The Origin of Science
The Origin of Science addresses one of the great mysteries of human evolution: How did the human mind evolve the ability to develop science?
The art of tracking may well be the origin of science. Science may have evolved more than a hundred thousand years ago with the evolution of modern hunter-gatherers. Scientific reasoning may therefore be an innate ability of the human mind.
The implication of this theory is that anyone, regardless of their level of education, whether or not they can read or write, regardless of their cultural background, can make a contribution to science.
Kalahari trackers have been employed in modern scientific research using GPS-enabled handheld computers and have co-authored scientific papers.
Tracking scientists have made fundamental contributions to science. From a simple observation of a bird captured on a smart phone through to a potential Einstein, some may be better than others, but everyone can participate in science.
“This is an extraordinary book. Louis Liebenberg, our intrepid and erudite guide, gives us a fascinating view of a people and a way of life that have much to say about who we are, but which soon will vanish forever. His data are precious, his stories are gripping, and his theory is a major insight into the nature and origins of scientific thinking, and thus of what makes us unique as a species.”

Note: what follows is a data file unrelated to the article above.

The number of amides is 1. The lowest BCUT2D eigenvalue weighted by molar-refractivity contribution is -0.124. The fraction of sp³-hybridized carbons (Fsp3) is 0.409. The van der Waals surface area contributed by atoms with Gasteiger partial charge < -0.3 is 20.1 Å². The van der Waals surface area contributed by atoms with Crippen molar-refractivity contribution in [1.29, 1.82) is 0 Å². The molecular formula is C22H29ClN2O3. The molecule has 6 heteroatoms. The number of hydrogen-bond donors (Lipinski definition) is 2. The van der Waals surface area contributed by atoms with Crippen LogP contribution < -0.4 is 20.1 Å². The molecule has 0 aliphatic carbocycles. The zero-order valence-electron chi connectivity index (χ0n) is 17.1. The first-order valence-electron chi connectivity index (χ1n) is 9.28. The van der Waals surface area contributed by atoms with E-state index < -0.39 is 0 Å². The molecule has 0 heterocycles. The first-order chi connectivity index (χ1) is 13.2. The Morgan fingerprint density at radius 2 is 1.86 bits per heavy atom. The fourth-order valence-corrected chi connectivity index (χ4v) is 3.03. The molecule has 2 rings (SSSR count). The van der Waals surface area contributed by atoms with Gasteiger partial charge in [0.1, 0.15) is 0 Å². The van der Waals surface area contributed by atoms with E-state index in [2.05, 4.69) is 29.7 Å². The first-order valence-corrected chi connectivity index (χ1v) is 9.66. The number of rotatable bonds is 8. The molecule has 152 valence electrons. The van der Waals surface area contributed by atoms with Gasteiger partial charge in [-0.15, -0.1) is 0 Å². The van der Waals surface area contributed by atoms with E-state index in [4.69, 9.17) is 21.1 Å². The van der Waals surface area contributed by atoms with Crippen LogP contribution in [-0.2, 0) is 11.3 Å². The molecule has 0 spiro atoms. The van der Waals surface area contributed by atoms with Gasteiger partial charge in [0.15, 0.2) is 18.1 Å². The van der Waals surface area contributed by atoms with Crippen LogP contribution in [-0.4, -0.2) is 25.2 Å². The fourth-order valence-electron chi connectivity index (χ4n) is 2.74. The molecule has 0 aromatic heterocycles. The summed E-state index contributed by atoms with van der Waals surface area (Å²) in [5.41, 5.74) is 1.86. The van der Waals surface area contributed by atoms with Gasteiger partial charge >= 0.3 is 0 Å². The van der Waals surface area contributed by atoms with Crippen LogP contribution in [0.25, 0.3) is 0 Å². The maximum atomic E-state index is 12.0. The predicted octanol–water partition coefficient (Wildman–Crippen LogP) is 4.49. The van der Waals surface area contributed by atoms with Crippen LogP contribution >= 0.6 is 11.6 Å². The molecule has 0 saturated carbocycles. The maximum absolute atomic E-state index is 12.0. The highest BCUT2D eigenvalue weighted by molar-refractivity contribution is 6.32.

Harvard College Professor of Psychology, Harvard University
Author of How the Mind Works
"Louis Liebenberg's argument about the evolution of scientific thinking is highly original and deeply important.”
Daniel E. Lieberman
Professor of Human Evolutionary Biology at Harvard University
Author of The Story of the Human Body
"Although many theories of human brain evolution have been offered over the years, Louis Liebenberg's is refreshingly straightforward... While the book challenges traditional ideas about the origin of science, its arguments are in line with current thinking on the evolution of human cognition.”
Review in PsycCRITIQUES